For decades, debates in the world of grammar have revolved around whether language has concrete conventions and how those conventions should be taught. At the center of these debates is grammar and sentence diagramming. Although many confine grammar to an academic study, this debate is relevant to the everyday lives of all English speakers because it affects how we understand language. Diagramming is a visual representation of the grammatical structure of a sentence. I use it to help students understand how language fits together and understand how these pieces structure their writing style.
Do and your students diagram sentences? What are your overall focus skills? Do you assess these skills? Add your comments below! . . . oh, and be sure to click on over to the Atelier tab for some freebie diagramming downloads!
As an instructor I have always had difficulty finding the descriptors to use when talking with students about productive group work, and only in the last few years have I gotten smart about it. I clearly hadn’t been thinking. Then, I began modeling and discussing productive group work indicators. Instructors want to honor students’ work as well as provide valuable feedback as students will be using these soft skills well beyond their secondary educations. Productive group work, though, becomes frustrating, difficult, and exhausting when group participants involve themselves on varying levels. This, too, has proven incredibly frustrating for me over course of my teaching career.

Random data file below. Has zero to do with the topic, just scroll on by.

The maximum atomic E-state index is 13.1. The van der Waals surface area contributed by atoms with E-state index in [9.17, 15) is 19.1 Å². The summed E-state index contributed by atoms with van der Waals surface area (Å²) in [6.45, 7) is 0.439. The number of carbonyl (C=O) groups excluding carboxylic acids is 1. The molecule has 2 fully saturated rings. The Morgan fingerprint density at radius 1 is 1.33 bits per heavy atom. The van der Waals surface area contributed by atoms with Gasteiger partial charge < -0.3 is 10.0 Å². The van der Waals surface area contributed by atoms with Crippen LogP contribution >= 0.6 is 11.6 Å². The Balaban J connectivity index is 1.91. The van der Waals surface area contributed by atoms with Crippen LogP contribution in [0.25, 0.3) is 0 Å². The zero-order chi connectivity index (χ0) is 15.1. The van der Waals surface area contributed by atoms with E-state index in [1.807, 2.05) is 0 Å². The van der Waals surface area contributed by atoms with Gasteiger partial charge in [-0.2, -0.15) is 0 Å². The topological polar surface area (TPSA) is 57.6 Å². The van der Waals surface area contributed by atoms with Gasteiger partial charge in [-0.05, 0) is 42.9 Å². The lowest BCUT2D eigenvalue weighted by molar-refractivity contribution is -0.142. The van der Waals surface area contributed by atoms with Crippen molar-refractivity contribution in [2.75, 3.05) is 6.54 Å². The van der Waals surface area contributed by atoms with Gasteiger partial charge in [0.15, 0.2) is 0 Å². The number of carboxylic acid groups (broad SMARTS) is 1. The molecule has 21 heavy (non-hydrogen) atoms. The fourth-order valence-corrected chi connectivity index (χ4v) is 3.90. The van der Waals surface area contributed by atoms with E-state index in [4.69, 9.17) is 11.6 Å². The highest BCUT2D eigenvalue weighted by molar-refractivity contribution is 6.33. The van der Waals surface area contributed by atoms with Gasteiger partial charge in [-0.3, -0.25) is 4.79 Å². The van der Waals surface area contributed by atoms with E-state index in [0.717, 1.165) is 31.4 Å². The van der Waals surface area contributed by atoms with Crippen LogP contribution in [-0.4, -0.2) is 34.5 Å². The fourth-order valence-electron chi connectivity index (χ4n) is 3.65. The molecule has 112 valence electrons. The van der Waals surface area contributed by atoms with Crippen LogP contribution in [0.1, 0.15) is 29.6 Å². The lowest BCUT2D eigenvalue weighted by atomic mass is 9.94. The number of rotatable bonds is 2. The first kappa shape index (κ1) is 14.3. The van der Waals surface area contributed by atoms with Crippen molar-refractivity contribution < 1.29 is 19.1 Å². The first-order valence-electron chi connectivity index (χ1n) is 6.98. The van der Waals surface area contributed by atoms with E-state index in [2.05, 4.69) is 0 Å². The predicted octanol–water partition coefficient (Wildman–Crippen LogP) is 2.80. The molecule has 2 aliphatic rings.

As with anything in our classrooms—any skill at all—from teaching students how to be respectful of property, to teaching students what to do when they enter the classroom—these are SKILLS to be taught. And to these ends, I have worked over the past few years to construct a feedback and evaluation system for my secondary classroom.
Visit ATELIER for this Week's Freebie, which includes the following:
I’ve always been a fan of the ten-minute paragraph. Okay! Okay! At the beginning of the school year, I begin with a 15-minute paragraph and then widdle down the time over the first few weeks. The ten-minute paragraph is amazing! And the ten-minute paragraph is amazing for all subject areas! It’s short. It forces writers to dive in--and right now! The task comes with an ending. And that’s the end. Done. These formative assessments take very little time to read, yet they can provide teachers with myriad data. Teachers can evaluate the skill(s) and/or content that they’ve just introduced, that students have recently practiced, that teachers are considering to assess summatively. Students become better thinkers and consequently better writers.
Consider the following:
For a longer discussion, check out this link from Edutopia.